It is known that the lockdown has cut emissions of many pollutants and greenhouse gases such as carbon dioxide.
However, WMO explained that any impact on CO2 concentrations – the result of cumulative past and current emissions – is in fact no bigger than the normal year to year fluctuations in the carbon cycle and the high natural variability in carbon sinks like vegetation.
Carbon dioxide levels saw another growth spurt in 2019 and the annual global average touched a new record of 410.5 parts, while global data for 2020 are not yet available.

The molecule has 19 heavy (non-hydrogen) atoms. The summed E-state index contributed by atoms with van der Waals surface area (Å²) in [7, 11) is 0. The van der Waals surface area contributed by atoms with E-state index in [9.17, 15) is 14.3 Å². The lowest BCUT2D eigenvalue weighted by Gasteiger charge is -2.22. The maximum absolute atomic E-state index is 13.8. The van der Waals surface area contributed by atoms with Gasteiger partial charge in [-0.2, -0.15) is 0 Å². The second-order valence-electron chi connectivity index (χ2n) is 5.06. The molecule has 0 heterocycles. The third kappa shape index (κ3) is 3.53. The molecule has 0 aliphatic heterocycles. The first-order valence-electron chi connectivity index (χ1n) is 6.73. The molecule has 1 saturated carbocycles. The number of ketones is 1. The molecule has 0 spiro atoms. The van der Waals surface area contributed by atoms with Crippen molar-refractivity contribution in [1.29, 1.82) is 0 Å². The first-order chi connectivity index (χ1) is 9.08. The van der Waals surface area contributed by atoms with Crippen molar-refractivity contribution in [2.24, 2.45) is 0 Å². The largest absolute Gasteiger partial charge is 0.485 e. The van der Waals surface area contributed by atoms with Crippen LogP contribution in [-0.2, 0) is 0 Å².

We breached the global threshold of 400 parts per million in 2015. And just four years later, we crossed 410 ppm. Such a rate of increase has never been seen in the history of our records. The lockdown-related fall in emissions is just a tiny blip on the long-term graph. We need a sustained flattening of the curve.
….as WMO Secretary-General Professor Petteri Taalas noted.
The Global Carbon Project estimated that during the most intense period of the shutdown, daily CO2 emissions may have been reduced by up to 17% globally due to the confinement of the population.
As the duration and severity of confinement measures remain unclear, the prediction of the total annual emission reduction over 2020 is very uncertain.